Secrets | This is Shakespeare’s year

Our regular page revealing the lesser-known stories, people and intrigues of EC1

Yes, yes, this is Shakespeare’s year – it being the 450th anniversary of his birth. But let’s not overlook another key actor of the day, Thomas Heywood. Heywood was the main actor-playwright for The Queen’s Servants, the company of players active at Clerkenwell’s Red Bull theatre, off St John Street, in the early 17th century. Shakespeare took the same role in his company, The King’s Men, at the Globe. Heywood sounds a bit of a character; talented, energetic, comedic and possibly prone to embellishment… He claimed to have had “an entire hand, or at least a main finger, in two hundred and twenty plays”.

According to theatre historian Eva Griffith, Heywood lived on Clerkenwell Hill (possibly today’s Saffron Hill). He was buried, in 1641, at St James’s church on Clerkenwell Green. Griffith, a local resident, is no stranger to the stage herself. She has acted in theatre productions with Helen Mirren and Judi Dench. Aged just nine, she appeared alongside Elizabeth Taylor and Richard Burton in the film Divorce His, Divorce Hers. Aged 11, she starred in the 1975 Disney movie Ride a Wild Pony.

“A Jacobean Company and its Playhouse: The Queen’s Servants at the Red Bull Theatre (c.1605-1619)” by Eva Griffith is published by Cambridge University Press

Any square foot of turf in London makes “a green space”. If you think about it, despite there being no obvious local park, we have quite a few public places in which to hang out this summer. There’s Spa Fields, the garden of St James’s Church, Postman’s Park…

A new book from Black Dog Publishing, London Out of Sight, explores the city’s hidden green spaces. It adds to our little list above: Gray’s Inn, Bunhill Fields, St Paul’s Cathedral gardens and St Alphage gardens (on the Moorgate side of the Barbican, surrounded by Roman remains of the London Wall – see feature, page 23). It also mentions the West Smithfield Rotunda, with its centre-stage statue of Peace. There’s a surprising amount of interest in this small garden. There’s a fig that actually fruits, two Caucasian Wingnut trees (the nuts are apparently edible if cooked), an award-winning insect hotel and an architectural concrete bench.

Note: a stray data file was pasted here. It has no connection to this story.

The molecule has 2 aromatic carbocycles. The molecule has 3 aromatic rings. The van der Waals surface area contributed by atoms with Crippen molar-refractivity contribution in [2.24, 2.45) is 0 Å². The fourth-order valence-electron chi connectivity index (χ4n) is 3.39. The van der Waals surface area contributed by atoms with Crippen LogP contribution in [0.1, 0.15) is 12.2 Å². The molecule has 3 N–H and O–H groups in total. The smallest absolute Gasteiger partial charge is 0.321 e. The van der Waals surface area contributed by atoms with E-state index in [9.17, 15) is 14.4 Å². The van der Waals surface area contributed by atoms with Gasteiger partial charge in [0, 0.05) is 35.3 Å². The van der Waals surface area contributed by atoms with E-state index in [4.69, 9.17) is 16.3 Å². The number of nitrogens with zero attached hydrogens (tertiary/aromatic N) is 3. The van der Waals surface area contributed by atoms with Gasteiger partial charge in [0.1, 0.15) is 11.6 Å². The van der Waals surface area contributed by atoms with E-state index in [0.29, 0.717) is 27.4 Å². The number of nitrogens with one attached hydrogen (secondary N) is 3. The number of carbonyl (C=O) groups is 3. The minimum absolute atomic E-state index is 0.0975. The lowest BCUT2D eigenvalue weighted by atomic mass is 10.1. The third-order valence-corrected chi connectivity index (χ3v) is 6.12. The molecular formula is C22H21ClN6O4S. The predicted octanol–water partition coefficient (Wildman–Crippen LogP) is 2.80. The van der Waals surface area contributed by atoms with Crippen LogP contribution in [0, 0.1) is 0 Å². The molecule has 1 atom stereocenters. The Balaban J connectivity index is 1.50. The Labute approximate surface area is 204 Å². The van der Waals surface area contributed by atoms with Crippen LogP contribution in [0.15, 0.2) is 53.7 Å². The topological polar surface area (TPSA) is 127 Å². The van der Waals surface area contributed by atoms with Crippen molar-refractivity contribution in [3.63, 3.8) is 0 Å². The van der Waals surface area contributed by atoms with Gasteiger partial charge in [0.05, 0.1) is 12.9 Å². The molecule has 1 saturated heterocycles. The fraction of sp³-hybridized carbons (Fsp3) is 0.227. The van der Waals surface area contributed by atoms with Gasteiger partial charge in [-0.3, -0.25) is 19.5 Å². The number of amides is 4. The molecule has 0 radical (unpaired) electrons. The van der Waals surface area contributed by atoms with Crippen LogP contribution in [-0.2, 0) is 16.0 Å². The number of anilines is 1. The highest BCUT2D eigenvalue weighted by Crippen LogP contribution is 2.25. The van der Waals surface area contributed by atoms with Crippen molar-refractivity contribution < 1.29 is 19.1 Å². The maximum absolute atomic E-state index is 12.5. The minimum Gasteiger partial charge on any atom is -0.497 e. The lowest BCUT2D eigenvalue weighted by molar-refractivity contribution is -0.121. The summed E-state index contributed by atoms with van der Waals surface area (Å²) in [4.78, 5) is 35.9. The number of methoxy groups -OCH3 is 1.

In Victorian times, the park was known informally as “the winkle garden” – the ramp surrounding the garden, by which the market horses brought up the meat deliveries from below ground, being likened to the conical shape of the shellfish. Of course, such a phrase conjures up in one’s mind all sorts of modern imagery…

Clerkenwell has always been a breeding ground for innovators and reformers. One such example is Thomas Goff Lupton, who was born here in 1791. You probably haven’t heard of him. He was well known in his day, however, for being a top-class engraver. Engraving and mezzotinting (a particular way in which a print is made from an engraved plate) was for a long time the only way in which pictures could be reproduced – in books and suchlike.

Goff Lupton was employed by famous painters to create engravings of their work – one of whom was JMW Turner. Turner, as you can imagine, was not hands-off; he was known to do the first etching into the metal plate himself. Clients, eh. It was in the area of the plates themselves that Goff Lupton changed his industry forever. He was the first engraver to use soft steel. Around 1,500 prints could be made from one steel plate, as opposed to around 50 from copper plates (previously favoured).

If you can engrave a faithful copy of a Turner painting, then surely you’re as talented at drawing as the great man himself? Perhaps it was some sort of retribution that his youngest son, Nevil, was awarded the “Turner” Gold Medal for his work at the Royal Academy of Arts in 1867.